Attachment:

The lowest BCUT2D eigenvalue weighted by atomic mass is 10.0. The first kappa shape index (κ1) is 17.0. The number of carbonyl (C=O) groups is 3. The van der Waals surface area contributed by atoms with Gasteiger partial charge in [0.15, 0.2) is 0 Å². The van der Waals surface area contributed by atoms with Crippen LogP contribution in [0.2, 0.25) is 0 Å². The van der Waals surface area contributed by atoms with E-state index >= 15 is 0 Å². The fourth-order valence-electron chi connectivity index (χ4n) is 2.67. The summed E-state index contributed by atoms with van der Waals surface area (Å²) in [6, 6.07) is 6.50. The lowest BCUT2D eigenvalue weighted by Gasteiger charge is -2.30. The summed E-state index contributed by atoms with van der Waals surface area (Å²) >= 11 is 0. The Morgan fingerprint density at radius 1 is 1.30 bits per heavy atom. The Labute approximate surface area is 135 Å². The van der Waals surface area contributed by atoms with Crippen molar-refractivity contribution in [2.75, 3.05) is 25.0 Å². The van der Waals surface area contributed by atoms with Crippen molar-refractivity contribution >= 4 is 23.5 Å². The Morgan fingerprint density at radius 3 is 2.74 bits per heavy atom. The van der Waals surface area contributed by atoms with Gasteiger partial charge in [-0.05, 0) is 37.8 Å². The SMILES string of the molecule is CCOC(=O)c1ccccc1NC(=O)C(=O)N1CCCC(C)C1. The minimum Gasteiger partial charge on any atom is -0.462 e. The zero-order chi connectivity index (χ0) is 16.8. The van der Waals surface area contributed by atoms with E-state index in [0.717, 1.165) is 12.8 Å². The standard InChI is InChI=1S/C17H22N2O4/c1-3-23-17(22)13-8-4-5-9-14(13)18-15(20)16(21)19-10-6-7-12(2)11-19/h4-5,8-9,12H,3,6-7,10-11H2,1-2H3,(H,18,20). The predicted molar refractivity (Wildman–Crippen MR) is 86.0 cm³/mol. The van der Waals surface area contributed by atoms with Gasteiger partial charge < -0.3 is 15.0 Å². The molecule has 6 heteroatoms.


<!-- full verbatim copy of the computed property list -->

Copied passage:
The lowest BCUT2D eigenvalue weighted by atomic mass is 10.0. The first kappa shape index (κ1) is 17.0. The number of carbonyl (C=O) groups is 3. The van der Waals surface area contributed by atoms with Gasteiger partial charge in [0.15, 0.2) is 0 Å². The van der Waals surface area contributed by atoms with Crippen LogP contribution in [0.2, 0.25) is 0 Å². The van der Waals surface area contributed by atoms with E-state index >= 15 is 0 Å². The fourth-order valence-electron chi connectivity index (χ4n) is 2.67. The summed E-state index contributed by atoms with van der Waals surface area (Å²) in [6, 6.07) is 6.50. The lowest BCUT2D eigenvalue weighted by Gasteiger charge is -2.30. The summed E-state index contributed by atoms with van der Waals surface area (Å²) >= 11 is 0. The Morgan fingerprint density at radius 1 is 1.30 bits per heavy atom. The Labute approximate surface area is 135 Å². The van der Waals surface area contributed by atoms with Crippen molar-refractivity contribution in [2.75, 3.05) is 25.0 Å². The van der Waals surface area contributed by atoms with Crippen molar-refractivity contribution >= 4 is 23.5 Å². The Morgan fingerprint density at radius 3 is 2.74 bits per heavy atom. The van der Waals surface area contributed by atoms with Gasteiger partial charge in [-0.05, 0) is 37.8 Å². The SMILES string of the molecule is CCOC(=O)c1ccccc1NC(=O)C(=O)N1CCCC(C)C1. The minimum Gasteiger partial charge on any atom is -0.462 e. The zero-order chi connectivity index (χ0) is 16.8. The van der Waals surface area contributed by atoms with E-state index in [0.717, 1.165) is 12.8 Å². The standard InChI is InChI=1S/C17H22N2O4/c1-3-23-17(22)13-8-4-5-9-14(13)18-15(20)16(21)19-10-6-7-12(2)11-19/h4-5,8-9,12H,3,6-7,10-11H2,1-2H3,(H,18,20). The predicted molar refractivity (Wildman–Crippen MR) is 86.0 cm³/mol. The van der Waals surface area contributed by atoms with Gasteiger partial charge < -0.3 is 15.0 Å². The molecule has 6 heteroatoms.